A Passage Through Sacred History: Lenten Reflections for Individuals and Groups
Author: Don C. Skinner
Publisher: Cleveland, Ohio: United Church Press
96 pages, ISBN: 0-8298-1216-4
Reviewed by Rev. Garth Wehrfritz-Hanson
Don C. Skinner, at the time of writing this little volume, was a retired United Church of Christ minister living in Forest Grove, Oregon.
The volume contains a brief Introduction and seven chapters. Rev. Skinner suggests that the book be read, studied, and discussed one chapter at a time to coincide with the seven weeks of Lent.
The format is as follows: i) A quotation at the beginning of each chapter, from various sources, attempting to compliment the theme of each chapter. ii) The chapter’s content material, based on one or more passages from the Bible. iii) Questions for discussion, which may also lead to further study and research.
In chapter one, the author focuses on the story of God’s promise made to Abraham and Sarah, and the Hebrew concept of hesed, “radical faithfulness” (p. 7) as a description of God’s character—meaning that God can be trusted to carry out and honour his promise.
Chapter two looks at God’s covenant with Moses and the Israelites, and emphasizes that a covenant is more like a marriage than a contract.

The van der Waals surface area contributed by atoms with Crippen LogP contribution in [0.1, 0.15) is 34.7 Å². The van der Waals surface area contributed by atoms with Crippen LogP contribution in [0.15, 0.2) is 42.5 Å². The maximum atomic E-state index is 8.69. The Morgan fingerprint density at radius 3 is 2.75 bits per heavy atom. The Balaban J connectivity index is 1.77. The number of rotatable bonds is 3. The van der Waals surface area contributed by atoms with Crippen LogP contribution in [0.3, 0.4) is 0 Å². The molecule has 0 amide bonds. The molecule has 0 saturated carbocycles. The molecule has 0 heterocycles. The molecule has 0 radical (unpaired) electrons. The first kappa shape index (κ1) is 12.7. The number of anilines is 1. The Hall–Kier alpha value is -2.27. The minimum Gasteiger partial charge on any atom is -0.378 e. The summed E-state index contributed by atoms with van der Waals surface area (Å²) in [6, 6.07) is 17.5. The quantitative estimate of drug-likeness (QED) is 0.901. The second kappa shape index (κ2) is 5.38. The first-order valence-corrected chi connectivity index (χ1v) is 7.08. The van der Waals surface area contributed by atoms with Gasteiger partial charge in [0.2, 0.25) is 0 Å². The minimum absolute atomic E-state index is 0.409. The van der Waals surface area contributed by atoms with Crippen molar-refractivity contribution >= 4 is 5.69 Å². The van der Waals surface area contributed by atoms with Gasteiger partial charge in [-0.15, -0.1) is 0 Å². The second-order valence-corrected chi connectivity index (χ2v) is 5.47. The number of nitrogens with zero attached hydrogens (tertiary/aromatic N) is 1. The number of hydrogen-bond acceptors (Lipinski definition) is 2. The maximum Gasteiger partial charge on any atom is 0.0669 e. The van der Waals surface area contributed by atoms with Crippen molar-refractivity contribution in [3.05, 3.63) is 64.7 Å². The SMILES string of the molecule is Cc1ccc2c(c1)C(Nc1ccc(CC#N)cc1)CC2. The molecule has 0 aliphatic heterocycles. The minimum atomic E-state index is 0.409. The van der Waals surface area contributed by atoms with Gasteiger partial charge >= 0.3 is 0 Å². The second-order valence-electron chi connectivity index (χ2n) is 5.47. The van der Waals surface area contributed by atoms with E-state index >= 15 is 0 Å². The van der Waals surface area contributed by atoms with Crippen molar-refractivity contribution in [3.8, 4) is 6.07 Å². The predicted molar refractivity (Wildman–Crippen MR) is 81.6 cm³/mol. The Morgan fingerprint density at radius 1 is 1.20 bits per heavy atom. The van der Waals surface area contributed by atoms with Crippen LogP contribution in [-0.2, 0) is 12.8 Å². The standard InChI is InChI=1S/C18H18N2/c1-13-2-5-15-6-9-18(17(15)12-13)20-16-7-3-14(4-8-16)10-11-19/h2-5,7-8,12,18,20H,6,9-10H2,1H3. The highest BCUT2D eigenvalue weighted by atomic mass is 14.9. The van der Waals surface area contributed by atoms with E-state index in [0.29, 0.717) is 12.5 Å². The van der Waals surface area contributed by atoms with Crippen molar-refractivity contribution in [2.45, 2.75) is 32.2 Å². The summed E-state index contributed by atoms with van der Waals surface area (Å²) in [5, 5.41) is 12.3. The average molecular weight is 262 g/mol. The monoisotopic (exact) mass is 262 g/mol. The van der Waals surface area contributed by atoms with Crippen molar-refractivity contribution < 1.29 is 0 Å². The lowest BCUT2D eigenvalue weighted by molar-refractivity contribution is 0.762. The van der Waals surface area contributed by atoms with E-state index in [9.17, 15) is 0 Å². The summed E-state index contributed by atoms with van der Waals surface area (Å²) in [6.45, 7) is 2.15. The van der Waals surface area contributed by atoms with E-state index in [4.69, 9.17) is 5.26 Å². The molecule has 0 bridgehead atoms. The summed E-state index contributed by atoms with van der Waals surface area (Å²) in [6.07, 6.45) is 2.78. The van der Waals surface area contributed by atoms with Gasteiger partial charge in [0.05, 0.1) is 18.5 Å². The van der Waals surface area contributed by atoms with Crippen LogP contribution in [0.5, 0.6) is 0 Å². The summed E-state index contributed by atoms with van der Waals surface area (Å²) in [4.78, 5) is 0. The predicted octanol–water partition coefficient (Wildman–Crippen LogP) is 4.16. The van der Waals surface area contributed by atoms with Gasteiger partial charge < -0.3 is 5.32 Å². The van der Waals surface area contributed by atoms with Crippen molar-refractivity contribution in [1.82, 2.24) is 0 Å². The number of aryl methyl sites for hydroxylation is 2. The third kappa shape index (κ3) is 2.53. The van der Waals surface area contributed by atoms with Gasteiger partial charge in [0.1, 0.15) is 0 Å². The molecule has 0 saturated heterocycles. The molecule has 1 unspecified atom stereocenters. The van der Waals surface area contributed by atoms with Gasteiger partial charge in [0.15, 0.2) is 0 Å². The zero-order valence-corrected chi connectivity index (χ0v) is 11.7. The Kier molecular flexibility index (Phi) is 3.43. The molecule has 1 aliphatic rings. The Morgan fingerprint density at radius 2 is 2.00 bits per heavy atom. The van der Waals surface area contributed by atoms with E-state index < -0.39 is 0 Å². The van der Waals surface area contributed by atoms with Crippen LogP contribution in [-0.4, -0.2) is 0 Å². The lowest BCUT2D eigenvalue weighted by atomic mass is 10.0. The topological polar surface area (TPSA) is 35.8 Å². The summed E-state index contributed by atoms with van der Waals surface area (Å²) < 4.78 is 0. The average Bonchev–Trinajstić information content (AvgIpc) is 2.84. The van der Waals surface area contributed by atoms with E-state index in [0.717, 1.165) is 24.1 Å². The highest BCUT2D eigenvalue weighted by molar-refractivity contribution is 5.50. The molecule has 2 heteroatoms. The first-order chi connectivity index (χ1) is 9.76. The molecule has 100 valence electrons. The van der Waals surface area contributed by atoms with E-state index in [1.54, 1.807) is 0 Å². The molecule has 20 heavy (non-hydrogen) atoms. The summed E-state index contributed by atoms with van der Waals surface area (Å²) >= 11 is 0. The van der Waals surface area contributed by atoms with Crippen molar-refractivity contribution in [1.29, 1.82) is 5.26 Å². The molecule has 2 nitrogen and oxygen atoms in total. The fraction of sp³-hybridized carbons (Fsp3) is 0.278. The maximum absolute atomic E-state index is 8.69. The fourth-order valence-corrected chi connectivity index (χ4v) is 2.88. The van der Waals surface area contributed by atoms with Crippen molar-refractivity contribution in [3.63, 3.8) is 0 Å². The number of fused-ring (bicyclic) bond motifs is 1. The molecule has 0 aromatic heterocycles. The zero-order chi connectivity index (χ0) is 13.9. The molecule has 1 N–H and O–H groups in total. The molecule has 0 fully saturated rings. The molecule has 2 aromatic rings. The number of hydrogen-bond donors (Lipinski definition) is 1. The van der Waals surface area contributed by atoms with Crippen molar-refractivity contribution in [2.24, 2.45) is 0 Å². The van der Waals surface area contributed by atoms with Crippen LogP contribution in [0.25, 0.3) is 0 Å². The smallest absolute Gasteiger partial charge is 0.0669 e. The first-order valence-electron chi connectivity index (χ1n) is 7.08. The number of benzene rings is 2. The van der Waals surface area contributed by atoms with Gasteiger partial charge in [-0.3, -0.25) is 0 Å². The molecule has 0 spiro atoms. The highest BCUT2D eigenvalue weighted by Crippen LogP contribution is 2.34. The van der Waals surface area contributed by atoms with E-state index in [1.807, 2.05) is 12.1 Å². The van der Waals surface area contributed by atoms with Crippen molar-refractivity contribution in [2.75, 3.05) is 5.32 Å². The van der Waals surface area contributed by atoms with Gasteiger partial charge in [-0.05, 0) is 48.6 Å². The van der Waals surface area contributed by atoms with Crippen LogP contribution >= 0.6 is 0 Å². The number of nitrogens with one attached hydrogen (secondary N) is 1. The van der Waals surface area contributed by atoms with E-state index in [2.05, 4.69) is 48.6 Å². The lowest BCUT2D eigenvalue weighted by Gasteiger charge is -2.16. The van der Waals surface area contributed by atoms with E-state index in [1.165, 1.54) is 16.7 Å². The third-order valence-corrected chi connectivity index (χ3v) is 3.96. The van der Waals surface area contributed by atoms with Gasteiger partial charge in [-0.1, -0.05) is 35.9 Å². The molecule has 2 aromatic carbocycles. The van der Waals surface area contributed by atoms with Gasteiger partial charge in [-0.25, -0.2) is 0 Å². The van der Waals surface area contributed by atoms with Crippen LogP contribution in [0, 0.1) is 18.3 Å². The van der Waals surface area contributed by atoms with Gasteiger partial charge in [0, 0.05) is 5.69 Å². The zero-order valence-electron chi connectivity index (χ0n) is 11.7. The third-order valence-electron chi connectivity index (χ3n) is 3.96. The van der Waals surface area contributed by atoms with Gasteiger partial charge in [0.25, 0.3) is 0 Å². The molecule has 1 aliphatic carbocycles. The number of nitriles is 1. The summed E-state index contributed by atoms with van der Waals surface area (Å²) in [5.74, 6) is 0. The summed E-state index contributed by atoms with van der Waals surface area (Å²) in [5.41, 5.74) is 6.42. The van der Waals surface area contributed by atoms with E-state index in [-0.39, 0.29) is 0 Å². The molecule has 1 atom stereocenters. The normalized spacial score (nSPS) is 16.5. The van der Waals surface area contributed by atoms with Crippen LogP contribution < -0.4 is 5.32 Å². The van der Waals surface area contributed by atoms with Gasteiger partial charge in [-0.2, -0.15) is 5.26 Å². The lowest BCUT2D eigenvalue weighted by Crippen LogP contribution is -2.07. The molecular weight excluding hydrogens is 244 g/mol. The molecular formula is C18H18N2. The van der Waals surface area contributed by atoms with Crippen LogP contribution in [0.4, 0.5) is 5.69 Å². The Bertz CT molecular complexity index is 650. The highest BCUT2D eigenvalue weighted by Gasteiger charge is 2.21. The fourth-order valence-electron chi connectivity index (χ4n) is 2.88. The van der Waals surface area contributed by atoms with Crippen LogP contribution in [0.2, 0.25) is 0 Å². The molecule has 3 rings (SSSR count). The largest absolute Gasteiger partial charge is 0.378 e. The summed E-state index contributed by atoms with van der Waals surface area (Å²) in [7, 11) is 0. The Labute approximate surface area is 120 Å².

In chapter three Rev. Skinner points out one of the oldest theological conundrums for Israel’s prophets—the dialectic of right worship and right action, ritual and social justice, and the tension these often create.
Chapter four makes the case for the Jewishness of Jesus, the gospel accounts of his compassion for his own people in his public ministry, and a needed emphasis that there is no place for anti-Semitism among Christians.
In chapter five the author draws some parallels between the Passover and the Last/Lord’s Supper.
Chapter six focuses on the Christian celebration of Pentecost, which is rooted in the Jewish Feast of Weeks. God offers his grace to Israel in the gift of the law. God offers his grace to Christians in the gift of the Holy Spirit.
In the final chapter, the author tells a couple of contemporary stories, highlighting unity and diversity, and acts of kindness and mercy in the church.
This volume has the potential to be a helpful and edificatory resource for the season of Lent.